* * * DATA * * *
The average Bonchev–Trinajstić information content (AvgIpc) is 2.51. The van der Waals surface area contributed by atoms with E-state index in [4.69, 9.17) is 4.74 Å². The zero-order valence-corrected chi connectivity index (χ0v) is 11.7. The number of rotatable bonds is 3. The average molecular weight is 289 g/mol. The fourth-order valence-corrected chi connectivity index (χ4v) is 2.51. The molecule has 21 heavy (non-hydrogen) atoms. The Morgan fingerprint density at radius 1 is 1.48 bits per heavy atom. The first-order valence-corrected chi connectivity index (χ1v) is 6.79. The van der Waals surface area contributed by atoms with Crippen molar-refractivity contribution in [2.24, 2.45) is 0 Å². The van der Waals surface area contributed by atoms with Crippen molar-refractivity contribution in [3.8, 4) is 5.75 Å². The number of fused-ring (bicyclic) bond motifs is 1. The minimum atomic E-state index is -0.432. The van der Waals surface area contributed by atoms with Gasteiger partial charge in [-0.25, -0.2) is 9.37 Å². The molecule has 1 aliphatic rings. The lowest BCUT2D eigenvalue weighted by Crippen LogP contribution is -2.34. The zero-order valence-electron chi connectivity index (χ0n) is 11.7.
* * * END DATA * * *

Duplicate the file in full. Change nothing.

The average Bonchev–Trinajstić information content (AvgIpc) is 2.51. The van der Waals surface area contributed by atoms with E-state index in [4.69, 9.17) is 4.74 Å². The zero-order valence-corrected chi connectivity index (χ0v) is 11.7. The number of rotatable bonds is 3. The average molecular weight is 289 g/mol. The fourth-order valence-corrected chi connectivity index (χ4v) is 2.51. The molecule has 21 heavy (non-hydrogen) atoms. The Morgan fingerprint density at radius 1 is 1.48 bits per heavy atom. The first-order valence-corrected chi connectivity index (χ1v) is 6.79. The van der Waals surface area contributed by atoms with Crippen molar-refractivity contribution in [2.24, 2.45) is 0 Å². The van der Waals surface area contributed by atoms with Crippen molar-refractivity contribution in [3.8, 4) is 5.75 Å². The number of fused-ring (bicyclic) bond motifs is 1. The minimum atomic E-state index is -0.432. The van der Waals surface area contributed by atoms with Gasteiger partial charge in [-0.25, -0.2) is 9.37 Å². The molecule has 1 aliphatic rings. The lowest BCUT2D eigenvalue weighted by Crippen LogP contribution is -2.34. The zero-order valence-electron chi connectivity index (χ0n) is 11.7.